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Sermon for the Second Sunday after Pentecost – June 14, 2020
Dear friends, grace to you and peace from God our Father and our Lord Jesus Christ.
Jesus went about the cities and the villages, from urban centers to small farming towns, and wherever he went, as he looked out at the crowds, what did he see? He saw that the people were like sheep without a shepherd.
The Bible frequently describes human beings as being like sheep. It is not a compliment. Sheep are notoriously foolish creatures. They are known to wander and get themselves lost. They are stubborn, always wanting to go their own way regardless of what is good for them. They are also extremely vulnerable creatures – especially when they are without a shepherd.
And so when Jesus looks at the crowds as he visits both the cities and the villages, he sees that the people are “harassed and helpless.” That’s a good way to describe sheep without a shepherd. They are set upon by predatory and destructive forces. They are without hope. They are harassed and helpless.
These are decent translations of the Greek adjectives here. They have the alliteration, which I always appreciate. But these adjectives can be translated in other ways to bring out the shades of meaning these powerful words are trying to convey. When Jesus looks at the people, he sees that they are threatened and bewildered. They are hurting and afraid. They are mangled and lost. This is what Jesus sees when he looks out at the people in the cities and the villages: that they are harassed and helpless, like sheep without a shepherd.
If the Lord Jesus was to do a tour of our world, or our country, or our state, or even our island today, would he see anything different? If Jesus appeared in the flesh today for a tour of our cities and villages would his assessment of the human condition change? Have we made much progress in the past 2,000 years? Are things so different?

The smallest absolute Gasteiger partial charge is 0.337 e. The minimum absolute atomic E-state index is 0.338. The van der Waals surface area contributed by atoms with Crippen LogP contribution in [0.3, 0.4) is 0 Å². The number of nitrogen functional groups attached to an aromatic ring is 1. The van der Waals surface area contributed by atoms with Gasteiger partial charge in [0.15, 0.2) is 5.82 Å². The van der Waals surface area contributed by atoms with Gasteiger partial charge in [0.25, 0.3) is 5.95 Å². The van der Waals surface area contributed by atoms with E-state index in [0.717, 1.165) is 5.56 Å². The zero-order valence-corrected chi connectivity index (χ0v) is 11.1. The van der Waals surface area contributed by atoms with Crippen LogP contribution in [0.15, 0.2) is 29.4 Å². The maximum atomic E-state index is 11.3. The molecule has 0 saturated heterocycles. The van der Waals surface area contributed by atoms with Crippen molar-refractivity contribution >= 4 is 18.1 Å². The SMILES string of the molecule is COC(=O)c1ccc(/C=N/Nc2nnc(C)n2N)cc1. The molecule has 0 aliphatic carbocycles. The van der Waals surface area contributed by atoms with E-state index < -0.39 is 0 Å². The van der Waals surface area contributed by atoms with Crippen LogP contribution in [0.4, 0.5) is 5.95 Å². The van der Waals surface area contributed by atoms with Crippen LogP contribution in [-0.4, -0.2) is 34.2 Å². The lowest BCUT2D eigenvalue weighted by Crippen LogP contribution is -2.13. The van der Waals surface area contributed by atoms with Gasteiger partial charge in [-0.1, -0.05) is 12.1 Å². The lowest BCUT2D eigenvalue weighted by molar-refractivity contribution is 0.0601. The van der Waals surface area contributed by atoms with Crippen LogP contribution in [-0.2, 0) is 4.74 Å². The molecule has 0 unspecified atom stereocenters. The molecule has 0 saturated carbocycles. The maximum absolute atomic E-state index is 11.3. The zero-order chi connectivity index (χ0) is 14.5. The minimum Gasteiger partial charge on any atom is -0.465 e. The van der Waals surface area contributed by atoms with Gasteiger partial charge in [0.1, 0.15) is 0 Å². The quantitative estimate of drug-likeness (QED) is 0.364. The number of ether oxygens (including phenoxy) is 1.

How can we possibly say that anything has changed? When we ourselves look out at our world, as we look out at our cities and villages, how can we not see that people are still very much harassed and helpless? How can we not see that they are set upon by destructive forces and often without hope? A tiny virus has upended our society. Racial tensions are higher than they have been in decades. The economy is in shambles, especially for those in the lower income brackets who are least able to weather the downturn. Our cities are in flames. Fatal drug overdoses and suicides are off the charts. Alcohol and marijuana use are way, way up. Keep those dispensaries open – gotta keep the sheep numb. People are spiritually lost, having wandered from God to stubbornly do their own thing.
Don’t think that we aren’t counted among those sheep. “All we, like sheep, have gone astray,” says the prophet Isaiah – and his words are as true today as they have ever been. We have all wandered. We have all stubbornly wanted to go our own way. And what has it gotten us? Can you honestly say that you haven’t felt harassed and helpless, hurt and afraid, bewildered and set upon and maybe even a bit mangled?
When our Lord Jesus looks out at our present world, when he looks at our cities and our towns, when he looks at our lives, does he not see the very same thing he saw in our gospel reading for today?
But what does Jesus do about it? Does he throw up his hands in despair? Does he say, “Ah, the hell with it!” Does he head for a cabin in the woods? That’s what I’m tempted to do sometimes!